Following is the text of the weekly U.S. Drought Monitor as released by the National Drought Mitigation Center in Lincoln, Nebraska:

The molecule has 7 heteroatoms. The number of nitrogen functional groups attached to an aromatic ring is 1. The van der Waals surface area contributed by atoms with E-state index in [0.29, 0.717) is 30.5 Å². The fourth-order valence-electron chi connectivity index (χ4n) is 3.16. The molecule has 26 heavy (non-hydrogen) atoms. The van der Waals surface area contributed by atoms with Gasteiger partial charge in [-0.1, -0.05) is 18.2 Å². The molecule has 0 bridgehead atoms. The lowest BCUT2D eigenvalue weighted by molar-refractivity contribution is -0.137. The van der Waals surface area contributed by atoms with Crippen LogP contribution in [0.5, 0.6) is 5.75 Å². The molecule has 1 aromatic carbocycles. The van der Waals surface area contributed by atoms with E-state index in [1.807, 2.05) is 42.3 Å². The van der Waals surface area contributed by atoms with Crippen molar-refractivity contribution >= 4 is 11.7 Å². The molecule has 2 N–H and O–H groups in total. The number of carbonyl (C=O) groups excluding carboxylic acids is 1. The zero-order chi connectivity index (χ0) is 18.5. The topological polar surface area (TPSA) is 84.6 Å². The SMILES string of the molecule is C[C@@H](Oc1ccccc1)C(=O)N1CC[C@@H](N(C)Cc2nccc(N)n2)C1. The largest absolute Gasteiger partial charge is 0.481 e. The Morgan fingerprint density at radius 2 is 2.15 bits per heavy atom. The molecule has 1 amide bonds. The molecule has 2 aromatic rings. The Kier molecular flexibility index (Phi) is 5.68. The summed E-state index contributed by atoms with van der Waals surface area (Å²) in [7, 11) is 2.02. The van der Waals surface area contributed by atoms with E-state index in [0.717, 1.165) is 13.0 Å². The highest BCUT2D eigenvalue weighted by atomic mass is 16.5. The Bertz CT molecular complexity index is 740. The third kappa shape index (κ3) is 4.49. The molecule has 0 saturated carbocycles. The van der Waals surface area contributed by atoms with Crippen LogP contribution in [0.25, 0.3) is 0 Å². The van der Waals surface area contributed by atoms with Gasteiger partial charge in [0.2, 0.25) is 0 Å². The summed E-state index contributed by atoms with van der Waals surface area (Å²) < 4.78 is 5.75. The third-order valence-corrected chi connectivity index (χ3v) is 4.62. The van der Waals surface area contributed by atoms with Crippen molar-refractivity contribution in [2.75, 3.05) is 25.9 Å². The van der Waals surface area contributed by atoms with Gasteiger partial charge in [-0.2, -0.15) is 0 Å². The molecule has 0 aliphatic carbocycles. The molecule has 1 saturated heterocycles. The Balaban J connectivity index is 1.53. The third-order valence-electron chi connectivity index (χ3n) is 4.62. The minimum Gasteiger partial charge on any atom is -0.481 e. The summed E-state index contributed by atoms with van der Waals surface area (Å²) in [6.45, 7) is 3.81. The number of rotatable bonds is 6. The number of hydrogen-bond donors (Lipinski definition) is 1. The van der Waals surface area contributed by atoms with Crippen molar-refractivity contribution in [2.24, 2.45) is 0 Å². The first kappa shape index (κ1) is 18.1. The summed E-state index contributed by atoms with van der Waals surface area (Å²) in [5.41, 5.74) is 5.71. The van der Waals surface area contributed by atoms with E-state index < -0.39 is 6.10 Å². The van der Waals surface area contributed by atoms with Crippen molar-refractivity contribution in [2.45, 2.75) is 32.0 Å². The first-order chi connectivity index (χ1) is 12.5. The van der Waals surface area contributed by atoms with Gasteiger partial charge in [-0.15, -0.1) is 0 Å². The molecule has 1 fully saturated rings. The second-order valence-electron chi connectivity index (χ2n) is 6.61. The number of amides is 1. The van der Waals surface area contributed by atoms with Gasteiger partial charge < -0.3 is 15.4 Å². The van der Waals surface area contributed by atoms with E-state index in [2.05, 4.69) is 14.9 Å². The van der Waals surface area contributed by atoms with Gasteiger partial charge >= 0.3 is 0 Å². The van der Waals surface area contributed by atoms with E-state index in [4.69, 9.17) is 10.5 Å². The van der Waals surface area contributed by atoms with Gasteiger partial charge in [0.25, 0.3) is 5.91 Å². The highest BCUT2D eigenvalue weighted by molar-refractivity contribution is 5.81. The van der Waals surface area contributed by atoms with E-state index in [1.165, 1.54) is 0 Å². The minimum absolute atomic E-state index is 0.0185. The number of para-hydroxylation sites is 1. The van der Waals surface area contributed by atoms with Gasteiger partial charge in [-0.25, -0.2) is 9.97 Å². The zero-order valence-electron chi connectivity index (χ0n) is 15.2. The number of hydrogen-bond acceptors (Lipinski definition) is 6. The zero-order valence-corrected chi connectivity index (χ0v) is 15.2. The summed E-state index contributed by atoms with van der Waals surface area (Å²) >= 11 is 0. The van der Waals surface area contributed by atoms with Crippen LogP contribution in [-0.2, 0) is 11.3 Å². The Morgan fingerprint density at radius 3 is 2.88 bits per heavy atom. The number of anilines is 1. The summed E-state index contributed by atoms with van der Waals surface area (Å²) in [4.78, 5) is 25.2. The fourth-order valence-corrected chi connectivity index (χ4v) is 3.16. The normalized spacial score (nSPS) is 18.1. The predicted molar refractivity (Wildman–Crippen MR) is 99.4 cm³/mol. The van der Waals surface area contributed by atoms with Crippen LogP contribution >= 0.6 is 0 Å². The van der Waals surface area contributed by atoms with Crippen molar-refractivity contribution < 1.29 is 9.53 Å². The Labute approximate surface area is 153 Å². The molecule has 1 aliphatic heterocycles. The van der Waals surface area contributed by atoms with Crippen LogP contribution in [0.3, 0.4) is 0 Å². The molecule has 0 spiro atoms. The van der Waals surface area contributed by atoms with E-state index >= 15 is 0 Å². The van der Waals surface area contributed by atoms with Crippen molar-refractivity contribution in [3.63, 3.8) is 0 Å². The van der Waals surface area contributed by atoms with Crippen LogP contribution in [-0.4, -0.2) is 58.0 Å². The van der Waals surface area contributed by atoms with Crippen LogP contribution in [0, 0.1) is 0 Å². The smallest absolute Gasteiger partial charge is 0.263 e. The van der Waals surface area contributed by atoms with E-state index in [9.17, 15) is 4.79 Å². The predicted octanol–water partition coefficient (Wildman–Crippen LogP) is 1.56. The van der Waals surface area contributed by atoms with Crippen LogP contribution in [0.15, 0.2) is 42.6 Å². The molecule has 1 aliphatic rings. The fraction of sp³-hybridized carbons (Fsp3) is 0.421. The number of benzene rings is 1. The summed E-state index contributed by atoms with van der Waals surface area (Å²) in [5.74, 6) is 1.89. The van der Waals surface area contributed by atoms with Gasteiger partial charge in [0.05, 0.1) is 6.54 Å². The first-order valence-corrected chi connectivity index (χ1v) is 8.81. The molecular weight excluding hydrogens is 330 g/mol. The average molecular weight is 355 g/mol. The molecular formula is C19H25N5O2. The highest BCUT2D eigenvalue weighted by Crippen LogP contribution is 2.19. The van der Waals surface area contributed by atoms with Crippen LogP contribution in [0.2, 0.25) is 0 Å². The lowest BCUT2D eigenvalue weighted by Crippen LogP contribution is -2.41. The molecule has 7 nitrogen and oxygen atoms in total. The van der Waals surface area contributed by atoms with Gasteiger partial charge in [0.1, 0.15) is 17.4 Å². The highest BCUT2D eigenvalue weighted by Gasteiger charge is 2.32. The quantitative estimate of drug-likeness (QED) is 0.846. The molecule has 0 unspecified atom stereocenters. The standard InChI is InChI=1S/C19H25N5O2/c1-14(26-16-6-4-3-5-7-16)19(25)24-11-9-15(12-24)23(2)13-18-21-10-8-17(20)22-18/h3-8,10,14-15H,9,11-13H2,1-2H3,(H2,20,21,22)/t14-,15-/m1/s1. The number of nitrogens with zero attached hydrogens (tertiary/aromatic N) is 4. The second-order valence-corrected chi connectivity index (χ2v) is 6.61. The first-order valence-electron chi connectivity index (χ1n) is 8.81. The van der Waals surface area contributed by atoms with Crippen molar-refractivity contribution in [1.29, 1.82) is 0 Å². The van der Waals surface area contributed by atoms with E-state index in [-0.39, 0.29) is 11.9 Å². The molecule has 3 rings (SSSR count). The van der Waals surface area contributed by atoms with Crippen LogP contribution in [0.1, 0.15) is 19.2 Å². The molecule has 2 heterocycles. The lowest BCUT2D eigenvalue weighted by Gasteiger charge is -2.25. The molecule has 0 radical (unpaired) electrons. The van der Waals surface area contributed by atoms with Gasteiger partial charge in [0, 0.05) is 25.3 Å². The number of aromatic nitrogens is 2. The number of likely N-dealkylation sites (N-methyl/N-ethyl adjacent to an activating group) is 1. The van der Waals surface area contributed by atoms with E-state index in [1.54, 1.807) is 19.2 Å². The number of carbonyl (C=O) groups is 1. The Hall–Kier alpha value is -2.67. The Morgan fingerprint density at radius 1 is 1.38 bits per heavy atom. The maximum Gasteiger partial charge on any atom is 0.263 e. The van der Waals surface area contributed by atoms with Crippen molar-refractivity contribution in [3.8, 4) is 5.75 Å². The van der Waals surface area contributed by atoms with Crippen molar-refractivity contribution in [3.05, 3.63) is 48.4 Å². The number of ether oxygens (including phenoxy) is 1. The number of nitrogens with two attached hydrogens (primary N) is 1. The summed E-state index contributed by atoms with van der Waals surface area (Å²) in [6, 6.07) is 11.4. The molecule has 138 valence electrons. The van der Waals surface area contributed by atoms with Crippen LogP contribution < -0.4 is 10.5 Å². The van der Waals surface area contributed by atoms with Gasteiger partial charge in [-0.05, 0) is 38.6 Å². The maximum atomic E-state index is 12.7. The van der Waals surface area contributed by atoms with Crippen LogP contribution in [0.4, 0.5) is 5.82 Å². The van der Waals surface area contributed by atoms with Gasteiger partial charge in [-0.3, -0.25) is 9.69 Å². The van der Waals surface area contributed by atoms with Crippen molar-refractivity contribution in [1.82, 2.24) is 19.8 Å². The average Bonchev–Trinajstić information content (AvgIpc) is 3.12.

Weather Summary: Several fronts moved across the central and eastern contiguous U.S. during the past week, bringing generally under an inch of rain to the Great Lakes and the Northeast. Heavy rain (2 inches or greater) fell across much of the Gulf Coast region, western Illinois, parts of the Northern Great Plains, and the higher terrain of the Washington and Oregon Cascades. A very generous monsoonal flow into the Southwest brought light to moderate rain (less than 2 inches) to much of this region, with many reporting stations in Arizona receiving between 2-4 inches of rain during the past 7-days. The Northeast: Continuing dry conditions prompted the introduction of abnormal dryness (D0) across central Maryland, southwestern Connecticut, and Long Island, N.Y., this week. According to AHPS, these areas have significant precipitation deficits at 180-, 90-, 60-, 30-, and 14 days. Streams and rivers are also running low, especially in central Maryland. The Midwest: Most of the Midwest remained dry this past week, though heavy rain (2-4 inches) fell over a relatively localized portion of west-central Illinois. Positive temperature departures of 4-8 degrees F were common throughout the region, with +10 degree F anomalies over portions of Iowa and southern Minnesota. As a result, widespread 1-category downgrades were made to the drought depiction across northern and southwestern Missouri, southern, central and eastern Iowa, parts of northern Illinois, northeastern and central Indiana, and central and southern portions of both Minnesota and Wisconsin. Since July 1st, La Crosse, WI, has received only 2.40 inches of rain, the driest ever July 1st-September 10th period. The previous record was 2.52 inches, set back in 1948. The Lower Mississippi Valley: Lack of rain during the past 7- days, temperatures 2-6 degrees above normal, and stream flow values in the lowest quartile of their historical distributions prompted 1-category degradations to the depiction across northern and western Louisiana, central and southern Arkansas, and northern and central Mississippi. Central and Northern Great Plains: Scattered areas of light rain (0.5-inch or less) were observed over Nebraska this past week, with little if any rain reported over Kansas. One- category downgrades were warranted across southeastern Nebraska, with a 1-category improvement made over extreme northeastern parts of the state. These alterations were largely based on 30-day and 60-day SPI values. In Kansas, the area of abnormal dryness (D0) in the northeast was expanded, and D0 conditions were added to southeast parts of the state. No changes were made to the Northern Plains depiction this week, though widespread moderate to heavy rain (0.5-4.5 inches) occurred over North Dakota and adjacent portions of South Dakota. Southern Great Plains: Continuing dryness over north-central and northeastern Texas warranted a number of 1-category degradations. In contrast, recent heavy but spotty rains resulted in small areas of improvement across deep southern Texas. No modifications were made to the depiction in west Texas, as dry weather has followed a reasonably wet summer in the region. In Oklahoma, 1-category downgrades were made across a significant portion of the state, with remaining drought-free areas in central and eastern Oklahoma deteriorating to abnormal dryness (D0). In Jackson County (southwest part of state), Lake Altus-Lugert dropped to a historic low level of 12.6 percent of capacity. The Southwest: The seasonal monsoon was very active during the past 7-days. Widespread 2-4 inch rains were reported across the region, especially in Arizona. One-category upgrades were rendered to the Arizona depiction where approximately 2 inches or more of rain fell, especially in the more centrally located counties of Coconino, Yavapai, Maricopa and Gila. A more detailed and thorough reassessment of this region will be performed next week. By then, we should have a better handle on the extent of the impacts of this monsoonal rainfall. Beneficial moisture also worked its way into western and north- central Colorado, and southeastern Wyoming, allowing for 1- category improvements. The Northwest: Heavy precipitation (2 inches or greater) fell across western portions of both Washington and Oregon during the past week, in advance of an upper-level trough. Although beneficial for areas currently experiencing dryness (Oregon), the short-term gains have not offset long-term precipitation deficits, so no changes were made in this area. Hawaii and Alaska: A 1-categorydowngrade was warranted forwestern and southeastern sides ofthe Big Island of Hawaii, due to continuing dryness. On the west side, it was reported that livestock and ornamental producers were having to haul water to sustain operations, which is very expensive and significantly reduces profits. On the southeast side of the Island, there were reports of crop stress. On the west side of Lanai, D1 conditions improved to D0. No changes were made in Alaska this week. However, the South Coast has seen heavy precipitation again this week, so it would not be unreasonable to see the removal of D0 in this region next week. Looking Ahead: During September 12-16, heavy rainfall (2-4 inches) is anticipated over New Mexico, Colorado, western Kansas, and far southern Texas. Generally light rain (0.5-inch or less) is expected across the Midwest, with high temperatures near- to slightly below normal. For the ensuing 5 days (September 17-21, 2013), odds for above normal precipitation are greatest across the central third of the contiguous U.S., the Gulf Coast, Pacific Northwest, and northern Alaska, with maximum probabilities near 60-percent over southern Texas . Odds for below normal precipitation are greatest over the Northeast, mid-Atlantic region, upper Ohio Valley, and southern third of Alaska.